Photo: School lunches will increase by a quarter beginning in September.
The Belmont School Committee approved a package of fee hikes for all users of school space at its Tuesday, June 10 meeting.
The action, first reported in the Belmontonian last month, will begin in July at the start of the new fiscal year in July for facility rentals, full-day Kindergarten and school breakfast and lunches.
The increases come after an analysis conducted this spring by the Belmont School District to determine the actual cost of operating school facilities including classrooms and athletic spaces.
Examples of the new fees include:
• Increases for after school care will range from $7,400 to $5,900 over the two years with rental expenses reaching $29,425 at the Wellington, Butler and the Middle School, $23,406 at the Winn Brook and Burbank and $6,688 at the High School in fiscal 2017.
• A jump in lunch fees by a quarter at the district’s elementary, middle and high schools will result in Belmont’s total pricing of $9.50, jumping from the lower to the highest third of other school districts, comparable to schools in municipalities such as Lexington ($9.25), Dover-Sherborn ($9.75) and Winchester ($10) but still behind Watertown ($10.50) and Concord ($10.55).
• One local organization feeling the impact is the Belmont Aquatic Team. The non-profit will see its hourly rent for the Higginbottom Pool located at Belmont High School increase from $13.28 to $50 an hour in the coming school year and $75 in 2016-17.
Speaking to the committee, Elena Ruggiero, BAT’s director of registration, said the new rental expenses on the 35-year-old club, with 77 swimmers – it is one of the smallest clubs in the New England Swim League – “does seem abrupt, making up from past times.”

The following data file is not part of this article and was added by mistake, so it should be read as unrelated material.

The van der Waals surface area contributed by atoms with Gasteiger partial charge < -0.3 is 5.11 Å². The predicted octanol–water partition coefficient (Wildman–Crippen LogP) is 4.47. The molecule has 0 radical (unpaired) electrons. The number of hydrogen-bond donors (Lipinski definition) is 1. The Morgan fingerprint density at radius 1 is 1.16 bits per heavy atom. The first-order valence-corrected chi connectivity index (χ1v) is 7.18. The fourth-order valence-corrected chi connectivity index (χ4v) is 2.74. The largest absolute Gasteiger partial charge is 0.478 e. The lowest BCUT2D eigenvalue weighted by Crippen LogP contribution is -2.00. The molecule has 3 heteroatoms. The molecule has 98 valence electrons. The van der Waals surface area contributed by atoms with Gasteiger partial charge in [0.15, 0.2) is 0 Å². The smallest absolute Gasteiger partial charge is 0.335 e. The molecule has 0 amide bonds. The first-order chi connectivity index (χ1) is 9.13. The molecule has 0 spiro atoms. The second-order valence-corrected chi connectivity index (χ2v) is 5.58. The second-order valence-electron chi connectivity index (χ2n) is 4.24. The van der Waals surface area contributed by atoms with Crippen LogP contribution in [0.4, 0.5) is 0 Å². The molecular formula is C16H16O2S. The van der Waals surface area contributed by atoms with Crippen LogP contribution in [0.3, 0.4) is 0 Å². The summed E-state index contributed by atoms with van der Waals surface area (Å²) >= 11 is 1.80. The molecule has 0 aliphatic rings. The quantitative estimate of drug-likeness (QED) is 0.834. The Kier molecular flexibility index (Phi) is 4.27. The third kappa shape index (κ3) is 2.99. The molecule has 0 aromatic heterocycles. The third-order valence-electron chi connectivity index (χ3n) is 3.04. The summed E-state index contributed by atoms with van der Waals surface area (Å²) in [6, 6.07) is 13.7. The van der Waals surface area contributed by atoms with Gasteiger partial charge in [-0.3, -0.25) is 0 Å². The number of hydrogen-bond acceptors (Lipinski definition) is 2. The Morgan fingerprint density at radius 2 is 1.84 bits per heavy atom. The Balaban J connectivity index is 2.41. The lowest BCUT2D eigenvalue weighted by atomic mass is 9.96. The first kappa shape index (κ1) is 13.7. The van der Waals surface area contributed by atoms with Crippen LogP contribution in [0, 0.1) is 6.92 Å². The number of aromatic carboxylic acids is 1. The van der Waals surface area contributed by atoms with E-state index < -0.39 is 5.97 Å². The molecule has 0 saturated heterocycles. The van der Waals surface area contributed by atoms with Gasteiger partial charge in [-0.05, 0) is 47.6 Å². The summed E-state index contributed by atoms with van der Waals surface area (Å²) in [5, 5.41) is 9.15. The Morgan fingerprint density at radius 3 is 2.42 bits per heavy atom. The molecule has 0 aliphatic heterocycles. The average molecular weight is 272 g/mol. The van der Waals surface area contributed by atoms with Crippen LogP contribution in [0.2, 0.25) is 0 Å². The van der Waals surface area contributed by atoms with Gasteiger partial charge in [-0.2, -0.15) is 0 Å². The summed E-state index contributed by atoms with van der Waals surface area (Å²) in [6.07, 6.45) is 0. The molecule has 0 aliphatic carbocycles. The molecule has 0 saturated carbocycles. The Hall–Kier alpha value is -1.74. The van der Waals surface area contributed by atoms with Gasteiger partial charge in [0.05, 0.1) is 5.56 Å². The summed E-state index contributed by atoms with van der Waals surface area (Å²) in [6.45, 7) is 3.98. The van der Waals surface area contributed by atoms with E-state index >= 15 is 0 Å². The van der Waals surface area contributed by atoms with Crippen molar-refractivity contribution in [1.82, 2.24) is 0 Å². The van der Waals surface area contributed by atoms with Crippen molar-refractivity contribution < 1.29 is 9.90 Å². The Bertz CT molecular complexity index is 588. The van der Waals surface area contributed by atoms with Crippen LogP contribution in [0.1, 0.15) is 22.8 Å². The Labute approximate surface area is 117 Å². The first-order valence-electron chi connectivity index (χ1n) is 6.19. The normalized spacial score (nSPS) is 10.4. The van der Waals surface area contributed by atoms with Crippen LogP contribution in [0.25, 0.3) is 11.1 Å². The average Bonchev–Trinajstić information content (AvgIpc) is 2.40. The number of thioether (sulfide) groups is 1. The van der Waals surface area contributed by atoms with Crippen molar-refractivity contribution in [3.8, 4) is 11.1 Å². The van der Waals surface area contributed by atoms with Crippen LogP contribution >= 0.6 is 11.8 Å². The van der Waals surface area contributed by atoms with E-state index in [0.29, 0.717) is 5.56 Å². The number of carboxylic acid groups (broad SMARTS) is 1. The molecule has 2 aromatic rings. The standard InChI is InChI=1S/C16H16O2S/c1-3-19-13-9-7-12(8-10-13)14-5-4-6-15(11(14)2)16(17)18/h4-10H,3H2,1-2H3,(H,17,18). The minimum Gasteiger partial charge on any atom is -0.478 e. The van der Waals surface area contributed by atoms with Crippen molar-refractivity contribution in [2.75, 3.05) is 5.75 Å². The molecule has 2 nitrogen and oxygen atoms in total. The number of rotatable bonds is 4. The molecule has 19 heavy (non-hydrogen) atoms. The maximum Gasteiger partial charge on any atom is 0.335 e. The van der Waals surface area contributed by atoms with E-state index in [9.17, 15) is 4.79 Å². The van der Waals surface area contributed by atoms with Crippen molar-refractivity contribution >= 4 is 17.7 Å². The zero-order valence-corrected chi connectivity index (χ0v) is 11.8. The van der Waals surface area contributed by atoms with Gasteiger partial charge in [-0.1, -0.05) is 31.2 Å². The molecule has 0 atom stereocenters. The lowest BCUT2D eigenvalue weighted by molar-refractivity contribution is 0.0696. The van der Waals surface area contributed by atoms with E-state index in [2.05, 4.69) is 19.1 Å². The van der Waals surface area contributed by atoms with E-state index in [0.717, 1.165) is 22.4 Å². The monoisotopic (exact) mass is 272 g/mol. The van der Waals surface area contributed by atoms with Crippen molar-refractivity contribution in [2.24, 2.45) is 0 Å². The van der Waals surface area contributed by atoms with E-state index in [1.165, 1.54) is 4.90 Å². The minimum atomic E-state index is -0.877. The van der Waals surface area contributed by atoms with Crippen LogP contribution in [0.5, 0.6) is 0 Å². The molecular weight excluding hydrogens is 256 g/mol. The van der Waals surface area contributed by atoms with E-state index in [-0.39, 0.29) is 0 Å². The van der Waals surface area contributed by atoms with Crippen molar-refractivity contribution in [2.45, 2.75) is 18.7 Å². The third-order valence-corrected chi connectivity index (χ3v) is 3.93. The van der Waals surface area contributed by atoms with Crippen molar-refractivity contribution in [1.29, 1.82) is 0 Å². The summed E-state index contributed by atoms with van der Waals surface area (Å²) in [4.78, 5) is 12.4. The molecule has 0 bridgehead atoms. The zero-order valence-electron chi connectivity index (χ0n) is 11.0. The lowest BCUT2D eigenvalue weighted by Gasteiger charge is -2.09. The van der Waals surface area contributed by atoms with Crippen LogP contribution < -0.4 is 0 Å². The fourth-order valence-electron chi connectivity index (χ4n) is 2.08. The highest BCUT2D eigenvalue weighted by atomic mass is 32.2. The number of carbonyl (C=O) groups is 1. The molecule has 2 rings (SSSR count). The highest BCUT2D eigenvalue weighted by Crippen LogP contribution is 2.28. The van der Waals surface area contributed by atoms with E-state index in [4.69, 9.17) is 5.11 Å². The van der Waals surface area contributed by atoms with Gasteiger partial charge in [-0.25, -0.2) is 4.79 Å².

Ruggiero said the organization did not feel the school district’s move towards establishing market rents as “unfair considering the very low rates currently.” But she said “it is a big expansion of fees” resulting in higher tuition rates. Currently, members – 88 percent are Belmont residents – pay between $700 (for those 10 and younger) and $900 (for more senior swimmers) for half of a 11 month season.
Ruggiero said the jump in tuition for members will be “substantial” and the club will only know how it will effect membership when enrollment starts in September.
School District Superintendent John Phelan, who described each effected group as “our partners,” said he is committed to a continuing dialogue with the renters on the impact of the higher expenses, a comment that Ruggiero took to heart.
“Our hope is that we keep talking,” said Ruggiero, noting that most teams are part of a larger business – many own the pools and rent them out or conduct swimming lessons – with dedicated revenue that allows them to subsidize the clubs.
“We are just a swim team,” said Ruggiero.